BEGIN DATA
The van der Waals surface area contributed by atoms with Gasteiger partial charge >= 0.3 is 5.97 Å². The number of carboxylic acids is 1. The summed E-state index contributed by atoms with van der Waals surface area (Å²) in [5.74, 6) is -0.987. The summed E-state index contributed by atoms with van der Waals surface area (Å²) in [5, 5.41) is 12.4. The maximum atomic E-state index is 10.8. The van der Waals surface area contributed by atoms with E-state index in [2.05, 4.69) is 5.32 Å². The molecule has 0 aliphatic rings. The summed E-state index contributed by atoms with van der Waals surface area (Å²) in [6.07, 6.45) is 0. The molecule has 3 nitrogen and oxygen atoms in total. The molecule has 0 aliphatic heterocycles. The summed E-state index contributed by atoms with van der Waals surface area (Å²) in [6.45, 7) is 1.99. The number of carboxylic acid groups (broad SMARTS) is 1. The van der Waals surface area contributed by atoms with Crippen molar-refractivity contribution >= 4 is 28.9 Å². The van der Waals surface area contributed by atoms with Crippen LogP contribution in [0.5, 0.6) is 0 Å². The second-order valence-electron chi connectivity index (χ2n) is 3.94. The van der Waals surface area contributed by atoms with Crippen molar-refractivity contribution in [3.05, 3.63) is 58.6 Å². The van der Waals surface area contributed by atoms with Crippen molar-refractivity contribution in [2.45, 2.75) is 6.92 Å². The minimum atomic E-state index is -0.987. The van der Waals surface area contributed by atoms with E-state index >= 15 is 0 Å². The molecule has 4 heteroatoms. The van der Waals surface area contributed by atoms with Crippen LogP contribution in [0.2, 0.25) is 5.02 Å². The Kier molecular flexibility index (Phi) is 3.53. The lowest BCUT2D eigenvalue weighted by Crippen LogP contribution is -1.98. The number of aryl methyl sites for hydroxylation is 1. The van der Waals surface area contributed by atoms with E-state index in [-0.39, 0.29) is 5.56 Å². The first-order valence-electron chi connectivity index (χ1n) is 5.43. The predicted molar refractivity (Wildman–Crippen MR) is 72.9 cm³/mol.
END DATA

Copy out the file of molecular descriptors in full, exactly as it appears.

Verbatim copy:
The van der Waals surface area contributed by atoms with Gasteiger partial charge >= 0.3 is 5.97 Å². The number of carboxylic acids is 1. The summed E-state index contributed by atoms with van der Waals surface area (Å²) in [5.74, 6) is -0.987. The summed E-state index contributed by atoms with van der Waals surface area (Å²) in [5, 5.41) is 12.4. The maximum atomic E-state index is 10.8. The van der Waals surface area contributed by atoms with E-state index in [2.05, 4.69) is 5.32 Å². The molecule has 0 aliphatic rings. The summed E-state index contributed by atoms with van der Waals surface area (Å²) in [6.07, 6.45) is 0. The molecule has 3 nitrogen and oxygen atoms in total. The molecule has 0 aliphatic heterocycles. The summed E-state index contributed by atoms with van der Waals surface area (Å²) in [6.45, 7) is 1.99. The number of carboxylic acid groups (broad SMARTS) is 1. The van der Waals surface area contributed by atoms with Crippen molar-refractivity contribution >= 4 is 28.9 Å². The van der Waals surface area contributed by atoms with Crippen LogP contribution in [0.5, 0.6) is 0 Å². The second-order valence-electron chi connectivity index (χ2n) is 3.94. The van der Waals surface area contributed by atoms with Crippen molar-refractivity contribution in [3.05, 3.63) is 58.6 Å². The van der Waals surface area contributed by atoms with Crippen molar-refractivity contribution in [2.45, 2.75) is 6.92 Å². The minimum atomic E-state index is -0.987. The van der Waals surface area contributed by atoms with E-state index >= 15 is 0 Å². The molecule has 4 heteroatoms. The van der Waals surface area contributed by atoms with Crippen LogP contribution in [0.2, 0.25) is 5.02 Å². The Kier molecular flexibility index (Phi) is 3.53. The lowest BCUT2D eigenvalue weighted by Crippen LogP contribution is -1.98. The number of aryl methyl sites for hydroxylation is 1. The van der Waals surface area contributed by atoms with E-state index in [-0.39, 0.29) is 5.56 Å². The first-order valence-electron chi connectivity index (χ1n) is 5.43. The predicted molar refractivity (Wildman–Crippen MR) is 72.9 cm³/mol.